Last week I shared information about my latest project, "The Birdwatcher" by Casapinka, which I knitting with La Jolla Yarn. I chose the pattern because it was light, portable, and the perfect on-the-go project. For the first time in a year, and after my husband and I had been fully vaccinated, we took a trip. It is difficult for me to just sit on a plane, in a car, or waiting room without my knitting. Keeping my hands and head engaged helps the time fly and, it is fun to have something nice when all is said and done. When selecting a travel project, I try to consider the following:
- The size of the project
- The complexity of the project
- The amount and type of yarn
- The notions (such as stitch markers, row counter, cable needles, etc.) needed, and
- Mode of travel
In general, for trips, I like to select projects that will last the duration of the trip and mode of transportation. If I am traveling via car and have lots of room for my knitting bag, I don’t mind taking a larger project and/or bulky yarn projects, such as large shawls and sweaters. On plane trips, I usually select light projects, such as cowls, scarves, and socks. On this past trip, however, I took a summer sweater. Initially, you might think that a sweater would fit into the larger project category; however, The Birdwatcher requires only two skeins of fingering yarn, is a simple pattern (no body shaping). It is knitted in the round so there are no seams, and very few notions (stitch markers, row counter, and a tape measure). All of these supplies fit into one of the clear plastic bags that we put customer purchases in when they check out at The Stitchin’ Den. I can easily see what is in the bag and pull it tight at the top, so things don’t fall out. Since it is plastic, it keeps my project clean.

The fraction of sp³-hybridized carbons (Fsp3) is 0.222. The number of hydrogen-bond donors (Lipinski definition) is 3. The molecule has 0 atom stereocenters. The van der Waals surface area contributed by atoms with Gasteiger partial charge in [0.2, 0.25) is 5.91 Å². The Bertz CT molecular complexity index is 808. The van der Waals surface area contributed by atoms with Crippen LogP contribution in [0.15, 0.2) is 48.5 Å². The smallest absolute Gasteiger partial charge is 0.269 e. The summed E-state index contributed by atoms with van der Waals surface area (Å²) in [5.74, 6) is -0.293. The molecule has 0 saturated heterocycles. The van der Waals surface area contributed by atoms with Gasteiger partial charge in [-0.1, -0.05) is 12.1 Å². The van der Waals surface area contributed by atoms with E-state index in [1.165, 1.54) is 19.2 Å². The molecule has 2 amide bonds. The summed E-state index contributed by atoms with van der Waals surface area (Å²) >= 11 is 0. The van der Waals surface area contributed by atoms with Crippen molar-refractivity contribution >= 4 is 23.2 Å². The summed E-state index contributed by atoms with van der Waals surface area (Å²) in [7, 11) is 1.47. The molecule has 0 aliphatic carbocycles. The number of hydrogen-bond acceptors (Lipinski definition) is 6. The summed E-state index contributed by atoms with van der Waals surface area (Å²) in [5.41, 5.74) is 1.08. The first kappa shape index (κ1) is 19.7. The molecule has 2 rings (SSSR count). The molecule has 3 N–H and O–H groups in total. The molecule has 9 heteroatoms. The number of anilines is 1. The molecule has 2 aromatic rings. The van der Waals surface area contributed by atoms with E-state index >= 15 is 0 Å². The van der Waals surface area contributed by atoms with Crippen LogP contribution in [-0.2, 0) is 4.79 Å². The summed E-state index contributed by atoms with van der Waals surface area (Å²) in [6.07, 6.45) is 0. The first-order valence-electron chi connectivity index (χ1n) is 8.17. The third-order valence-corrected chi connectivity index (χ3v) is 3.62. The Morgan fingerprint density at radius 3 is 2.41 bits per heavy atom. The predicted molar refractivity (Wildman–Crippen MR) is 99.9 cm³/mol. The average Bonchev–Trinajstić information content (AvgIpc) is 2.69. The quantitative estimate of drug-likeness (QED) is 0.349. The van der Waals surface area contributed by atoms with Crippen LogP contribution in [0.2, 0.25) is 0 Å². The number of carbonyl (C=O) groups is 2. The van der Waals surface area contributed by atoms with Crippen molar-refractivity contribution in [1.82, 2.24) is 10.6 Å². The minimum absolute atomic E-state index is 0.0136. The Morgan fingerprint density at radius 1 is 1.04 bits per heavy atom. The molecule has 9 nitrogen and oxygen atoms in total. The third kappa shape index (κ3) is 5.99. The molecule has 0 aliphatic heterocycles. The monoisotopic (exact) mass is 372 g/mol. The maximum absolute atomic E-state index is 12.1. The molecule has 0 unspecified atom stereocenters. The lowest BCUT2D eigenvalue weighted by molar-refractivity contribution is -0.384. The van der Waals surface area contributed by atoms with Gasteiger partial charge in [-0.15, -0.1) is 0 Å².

I have also learned a few tricks for working on the go:
- Start my project before I get on the road.
- Have both a printed and digital copy of the pattern.
- Take a few extra stitch markers or a Clover Knit Accessory Kit.
I like to cast on and knit a few rows. In this case I knitted the first lace pattern (10 rows) before going through security at the airport. I have never encountered any problem getting my knitting on needles through the checkpoints. This also allows me to establish the pattern in the quiet of my living room, where I can concentrate. Placing stitch markers after each pattern repeat (in this case, every 11 stitches) helps see identify errors every 11 stitches rather than discovering the problem at the end of a row of 220 stitches. It only took one set of rows (there are 10) to memorize the pattern as it is quite simple. There are no yarn overs, just increases, and decreases.
I have also found it helpful to keep both a printed copy of my pattern (my preferred reference) and a digital copy on my phone. I have left printed copies of patterns more than once on an airplane in the pocket of the seatback in front of me and having a PDF on my phone allowed me to keep knitting. I always download the pattern and store it in the documents folder before my trip since WIFI can be spotty on planes or in a car. A tablet would work just as well. If you prefer to work from a digital copy of your pattern, having a printed copy is a good backup if your battery runs low. A final tip is to put a few extra stitch markers on a safety pin and pin them to the inside of your project bag. It seems like stitch markers jump off my needles when I am traveling and trying to find them in a moving car or plane is next to impossible. Hopefully, you are already — or will soon be — packing up your knitting or crocheting for a trip, maybe even to Estes Park. If you do, we are waiting for you. We can’t wait to show you our new yarns and fabrics. We have plenty of ideas for new projects. See you soon!